But when all’s said and done, the biggest favour you can do to yourself is this – ignore my advice and follow your heart. For there is nothing worse than regretting a choice you made because it was the rational thing to do, not what you wanted to do. You are among the fortunate few that made it to IIM A. I don’t want this to go to your head, but there is no state of the economy where you will be left among the unemployed for any length of time. And take it from someone who has worked with MBAs from around the world – you are still the best.
On my India trip, there were visitor registers everywhere. For some meetings I had to fill out two entries in quick succession, one in the building foyer and one before entering the office of the company I was coming to meet.
I have never understood what is achieved by visitor registers. (If anyone knows any better please leave a comment.) To me it seems like a perfect waste of time. I walk in to a building, mumble something to the guard at the reception and he asks me to fill out the register – my name, company, my host’s name and company, my cell phone, mother’s maiden name…- how this improves security is beyond me. My photo id is not checked. No call is made upstairs to ascertain if I indeed have a meeting as I claim I do. So what is it for? What do they need my cellphone for? To call me if the building is on fire?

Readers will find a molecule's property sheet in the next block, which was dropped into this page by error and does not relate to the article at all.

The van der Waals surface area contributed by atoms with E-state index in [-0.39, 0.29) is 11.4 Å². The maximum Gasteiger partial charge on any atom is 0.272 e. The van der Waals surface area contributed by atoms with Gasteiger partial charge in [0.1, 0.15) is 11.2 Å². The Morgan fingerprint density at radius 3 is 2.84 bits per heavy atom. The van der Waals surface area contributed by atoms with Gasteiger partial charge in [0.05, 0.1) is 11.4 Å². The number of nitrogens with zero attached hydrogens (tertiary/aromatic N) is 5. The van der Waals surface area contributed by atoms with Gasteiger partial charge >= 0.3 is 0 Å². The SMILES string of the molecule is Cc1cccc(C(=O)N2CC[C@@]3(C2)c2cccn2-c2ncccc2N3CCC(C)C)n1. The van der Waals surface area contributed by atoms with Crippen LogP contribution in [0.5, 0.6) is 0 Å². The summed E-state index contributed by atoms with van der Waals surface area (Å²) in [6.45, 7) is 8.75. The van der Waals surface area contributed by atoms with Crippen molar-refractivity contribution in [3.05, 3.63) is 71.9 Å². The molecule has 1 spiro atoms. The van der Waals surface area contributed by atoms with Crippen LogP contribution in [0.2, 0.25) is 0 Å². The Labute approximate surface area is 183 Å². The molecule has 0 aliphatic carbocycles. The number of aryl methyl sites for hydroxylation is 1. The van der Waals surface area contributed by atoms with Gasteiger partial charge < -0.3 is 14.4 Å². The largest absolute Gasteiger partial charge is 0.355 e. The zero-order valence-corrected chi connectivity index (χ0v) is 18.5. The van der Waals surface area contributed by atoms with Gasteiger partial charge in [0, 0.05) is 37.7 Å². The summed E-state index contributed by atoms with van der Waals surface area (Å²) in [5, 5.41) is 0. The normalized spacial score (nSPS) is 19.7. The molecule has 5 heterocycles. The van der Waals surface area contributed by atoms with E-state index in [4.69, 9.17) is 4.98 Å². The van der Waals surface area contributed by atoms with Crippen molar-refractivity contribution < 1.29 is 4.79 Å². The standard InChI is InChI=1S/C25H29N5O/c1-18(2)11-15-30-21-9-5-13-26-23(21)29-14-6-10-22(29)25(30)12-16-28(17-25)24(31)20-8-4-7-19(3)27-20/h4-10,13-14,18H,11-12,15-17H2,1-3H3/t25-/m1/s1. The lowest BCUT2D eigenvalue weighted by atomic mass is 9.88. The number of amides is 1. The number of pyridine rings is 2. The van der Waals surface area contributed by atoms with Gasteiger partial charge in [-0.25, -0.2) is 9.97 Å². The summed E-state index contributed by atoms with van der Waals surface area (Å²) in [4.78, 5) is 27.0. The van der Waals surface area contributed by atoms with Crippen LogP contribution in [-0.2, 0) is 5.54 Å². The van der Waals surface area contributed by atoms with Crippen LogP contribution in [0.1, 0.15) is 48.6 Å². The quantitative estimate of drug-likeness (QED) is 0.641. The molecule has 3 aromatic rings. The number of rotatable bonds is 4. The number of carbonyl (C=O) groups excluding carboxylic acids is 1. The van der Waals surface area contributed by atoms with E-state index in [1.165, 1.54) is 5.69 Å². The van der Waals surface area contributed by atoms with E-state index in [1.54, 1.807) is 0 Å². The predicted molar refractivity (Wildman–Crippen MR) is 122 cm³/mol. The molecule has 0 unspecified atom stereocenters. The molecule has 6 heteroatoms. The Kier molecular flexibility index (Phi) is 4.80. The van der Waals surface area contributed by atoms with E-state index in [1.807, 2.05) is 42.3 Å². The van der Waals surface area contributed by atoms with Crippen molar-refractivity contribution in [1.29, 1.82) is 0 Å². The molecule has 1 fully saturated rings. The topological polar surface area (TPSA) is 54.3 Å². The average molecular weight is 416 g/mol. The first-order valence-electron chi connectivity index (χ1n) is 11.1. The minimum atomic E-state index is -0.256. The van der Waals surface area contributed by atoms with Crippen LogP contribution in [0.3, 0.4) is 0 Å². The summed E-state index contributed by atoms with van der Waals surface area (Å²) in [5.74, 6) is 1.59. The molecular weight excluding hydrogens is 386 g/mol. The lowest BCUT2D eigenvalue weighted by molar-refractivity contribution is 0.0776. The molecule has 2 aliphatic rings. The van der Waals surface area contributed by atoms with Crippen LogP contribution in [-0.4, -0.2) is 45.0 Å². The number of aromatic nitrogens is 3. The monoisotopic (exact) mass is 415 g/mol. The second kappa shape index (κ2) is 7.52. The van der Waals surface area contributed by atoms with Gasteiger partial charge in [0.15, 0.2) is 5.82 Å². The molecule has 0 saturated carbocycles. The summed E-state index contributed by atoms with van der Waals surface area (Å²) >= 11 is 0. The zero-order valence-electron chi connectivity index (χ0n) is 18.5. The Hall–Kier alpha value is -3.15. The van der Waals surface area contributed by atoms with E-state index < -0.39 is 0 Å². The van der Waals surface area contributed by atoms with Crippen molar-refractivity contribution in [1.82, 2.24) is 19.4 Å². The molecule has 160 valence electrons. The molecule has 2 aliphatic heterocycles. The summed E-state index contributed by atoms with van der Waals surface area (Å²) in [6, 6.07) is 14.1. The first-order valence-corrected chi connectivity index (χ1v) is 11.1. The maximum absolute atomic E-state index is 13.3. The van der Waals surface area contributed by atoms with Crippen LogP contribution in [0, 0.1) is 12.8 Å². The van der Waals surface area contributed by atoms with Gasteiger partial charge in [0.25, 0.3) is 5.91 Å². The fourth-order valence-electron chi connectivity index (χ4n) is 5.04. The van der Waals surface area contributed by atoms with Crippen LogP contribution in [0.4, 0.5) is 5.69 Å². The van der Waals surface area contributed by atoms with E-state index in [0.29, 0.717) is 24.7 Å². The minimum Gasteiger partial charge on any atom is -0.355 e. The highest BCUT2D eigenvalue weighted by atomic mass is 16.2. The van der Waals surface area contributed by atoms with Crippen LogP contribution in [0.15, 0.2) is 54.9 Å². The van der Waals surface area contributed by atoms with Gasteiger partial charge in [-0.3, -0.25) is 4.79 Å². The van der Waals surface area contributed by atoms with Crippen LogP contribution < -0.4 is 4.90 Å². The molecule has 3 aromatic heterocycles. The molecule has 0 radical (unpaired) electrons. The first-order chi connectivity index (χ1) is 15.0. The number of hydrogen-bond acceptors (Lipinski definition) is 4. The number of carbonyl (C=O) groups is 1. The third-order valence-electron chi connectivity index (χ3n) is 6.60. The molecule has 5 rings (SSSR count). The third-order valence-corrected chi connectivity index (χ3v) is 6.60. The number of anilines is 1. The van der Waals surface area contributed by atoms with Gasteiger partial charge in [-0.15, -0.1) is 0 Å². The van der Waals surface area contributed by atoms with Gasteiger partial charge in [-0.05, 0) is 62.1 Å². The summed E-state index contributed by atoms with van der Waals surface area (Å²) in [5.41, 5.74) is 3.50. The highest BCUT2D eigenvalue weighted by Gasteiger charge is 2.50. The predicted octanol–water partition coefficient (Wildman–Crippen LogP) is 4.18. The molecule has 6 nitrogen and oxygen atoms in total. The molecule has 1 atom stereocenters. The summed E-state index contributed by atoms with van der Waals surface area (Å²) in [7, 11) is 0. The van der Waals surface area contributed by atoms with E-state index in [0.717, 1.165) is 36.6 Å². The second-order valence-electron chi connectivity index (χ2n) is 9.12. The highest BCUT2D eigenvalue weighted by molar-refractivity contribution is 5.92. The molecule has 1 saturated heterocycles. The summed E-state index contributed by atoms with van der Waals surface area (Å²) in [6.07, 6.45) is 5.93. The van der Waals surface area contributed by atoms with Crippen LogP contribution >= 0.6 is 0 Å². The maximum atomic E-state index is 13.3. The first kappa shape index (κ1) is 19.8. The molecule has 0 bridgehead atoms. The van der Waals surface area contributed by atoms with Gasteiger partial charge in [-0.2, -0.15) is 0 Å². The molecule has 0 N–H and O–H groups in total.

I’ve identified four tendencies that work for leaders of business units or small companies but become Achilles’ heels for those same individuals when they try to manage larger organizations with diverse needs, departments, priorities, and constituencies.
The first tendency is loyalty to comrades…The second tendency, task orientation…is critical in driving…but excessive attention to detail can cause a large organization to lose its way. The third tendency, single-mindedness, is an important attribute in a visionary who wants to unleash a revolutionary product or service on the world. Yet this quality can harden into tunnel vision if the leader can’t become more expansive as the company grows. And the fourth tendency, working in isolation, is fine for the brilliant scientist focused on an ingenious idea. But it’s disastrous for a leader whose burgeoning organization must rely on the kindness of customers, investors, analysts, reporters, and other strangers.